By the time Wells reached middle age, he was admired around the world, and he used his fame to promote his utopian vision, warning that the future promised "Knowledge or extinction." He met with such preeminent political figures as Lenin, Roosevelt, and Stalin, and continued to publish, travel, and educate during his final years. Herbert George Wells died in London on August 13, 1946.

Author biography from the Barnes & Noble Classics edition of The War of the Worlds.

Read More Show Less
    1. Also Known As:
      Herbert George Wells (full name)
    1. Date of Birth:
      September 21, 1866
    2. Place of Birth:
      Bromley, Kent, England
    1. Date of Death:
      August 13, 1946
    2. Place of Death:
      London, England

Customer Reviews

Average Rating 4
( 63 )
Rating Distribution

5 Star

(29)

4 Star

(14)

3 Star

(13)

2 Star

(4)

1 Star

(3)

Your Rating:

Your Name: Create a Pen Name or

Barnes & Noble.com Review Rules

Our reader reviews allow you to share your comments on titles you liked, or didn't, with others. By submitting an online review, you are representing to Barnes & Noble.com that all information contained in your review is original and accurate in all respects, and that the submission of such content by you and the posting of such content by Barnes & Noble.com does not and will not violate the rights of any third party. Please follow the rules below to help ensure that your review can be posted.

Reviews by Our Customers Under the Age of 13

We highly value and respect everyone's opinion concerning the titles we offer. However, we cannot allow persons under the age of 13 to have accounts at BN.com or to post customer reviews. Please see our Terms of Use for more details.

What to exclude from your review:

Please do not write about reviews, commentary, or information posted on the product page. If you see any errors in the information on the product page, please send us an email.

Reviews should not contain any of the following:

  • - HTML tags, profanity, obscenities, vulgarities, or comments that defame anyone
  • - Time-sensitive information such as tour dates, signings, lectures, etc.
  • - Single-word reviews. Other people will read your review to discover why you liked or didn't like the title. Be descriptive.
  • - Comments focusing on the author or that may ruin the ending for others
  • - Phone numbers, addresses, URLs
  • - Pricing and availability information or alternative ordering information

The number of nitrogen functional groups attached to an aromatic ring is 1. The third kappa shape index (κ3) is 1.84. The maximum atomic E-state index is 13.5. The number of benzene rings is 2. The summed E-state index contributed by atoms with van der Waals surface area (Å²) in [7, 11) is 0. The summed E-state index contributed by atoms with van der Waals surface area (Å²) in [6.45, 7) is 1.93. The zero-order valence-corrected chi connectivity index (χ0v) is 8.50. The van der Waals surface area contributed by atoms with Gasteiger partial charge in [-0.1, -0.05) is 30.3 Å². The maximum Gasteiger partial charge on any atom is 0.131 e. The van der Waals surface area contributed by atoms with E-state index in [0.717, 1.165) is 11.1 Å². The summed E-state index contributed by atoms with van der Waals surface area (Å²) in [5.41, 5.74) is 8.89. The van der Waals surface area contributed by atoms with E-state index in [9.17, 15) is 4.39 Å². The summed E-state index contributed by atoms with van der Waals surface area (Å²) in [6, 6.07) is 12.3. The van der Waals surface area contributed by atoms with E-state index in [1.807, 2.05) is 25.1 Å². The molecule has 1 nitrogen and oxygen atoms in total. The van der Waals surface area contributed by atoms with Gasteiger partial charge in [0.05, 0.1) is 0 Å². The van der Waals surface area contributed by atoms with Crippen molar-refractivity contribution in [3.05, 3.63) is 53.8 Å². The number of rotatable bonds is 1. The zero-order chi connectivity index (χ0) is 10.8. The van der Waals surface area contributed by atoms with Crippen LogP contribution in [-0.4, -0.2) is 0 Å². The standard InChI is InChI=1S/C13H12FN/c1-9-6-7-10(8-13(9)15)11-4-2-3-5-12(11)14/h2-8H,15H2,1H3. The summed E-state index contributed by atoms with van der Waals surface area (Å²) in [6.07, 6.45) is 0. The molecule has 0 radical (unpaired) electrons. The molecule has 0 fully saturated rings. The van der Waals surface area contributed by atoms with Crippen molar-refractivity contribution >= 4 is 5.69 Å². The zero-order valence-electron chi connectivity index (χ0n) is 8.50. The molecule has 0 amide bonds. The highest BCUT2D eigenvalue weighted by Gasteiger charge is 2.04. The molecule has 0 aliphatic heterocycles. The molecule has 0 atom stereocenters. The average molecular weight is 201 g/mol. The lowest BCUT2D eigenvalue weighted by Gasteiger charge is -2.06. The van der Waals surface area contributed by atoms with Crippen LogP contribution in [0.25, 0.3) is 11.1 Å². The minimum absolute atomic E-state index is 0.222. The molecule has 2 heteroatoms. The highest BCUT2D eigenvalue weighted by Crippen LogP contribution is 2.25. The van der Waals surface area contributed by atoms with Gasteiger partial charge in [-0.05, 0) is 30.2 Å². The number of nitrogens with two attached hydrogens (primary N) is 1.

• - Advertisements or commercial solicitation

Reminder:

  • - By submitting a review, you grant to Barnes & Noble.com and its sublicensees the royalty-free, perpetual, irrevocable right and license to use the review in accordance with the Barnes & Noble.com Terms of Use.
  • - Barnes & Noble.com reserves the right not to post any review -- particularly those that do not follow the terms and conditions of these Rules. Barnes & Noble.com also reserves the right to remove any review at any time without notice.
  • - See Terms of Use for other conditions and disclaimers.
Search for Products You'd Like to Recommend

Recommend other products that relate to your review. Just search for them below and share!

Create a Pen Name

Your Pen Name is your unique identity on BN.com. It will appear on the reviews you write and other website activities. Your Pen Name cannot be edited, changed or deleted once submitted.

 
Your Pen Name can be any combination of alphanumeric characters (plus - and _), and must be at least two characters long.

Continue Anonymously
See All Sort by: Showing 1 – 20 of 63 Customer Reviews
  • Anonymous

    Posted May 19, 2004

    ANOTHER CLASSIC SCI-FI BOOK FOR ALL TO READ

    I thought the Island of Dr. Moreau was an excellent book to read. It was very imaginative and interesting. I would recommend for anyone to read this H.G. Wells classic but only if you like sci-fi. Otherwise it is not the book for you.

    5 out of 6 people found this review helpful.

    Was this review helpful? Yes  No   Report this review
  • Posted April 21, 2010

    more from this reviewer

    The Island of Dr. Moreau

    Undoubtedly, H.G. Wells was a man who was years ahead of his time. Like Huxley, he seems to have anticipated the issues surrounding genetic manipulation years before such a thing was even a topic. As a book, The Island of Dr. Moreau reads like a slightly less stuffy gothic horror novel. While the characters may seem slightly cookie cutter for the genre (especially the doctor and the narrator) they all have slight quirks that set them apart from the normal lot. Each chapter is only about seven pages long and the story reads quickly. I can see how a really neat movie could be made from this, but nobody has succeeded yet (the version with Brando and Kilmer...ouch). For someone looking for a good 'abandoned on an island' type story, this is a really good one.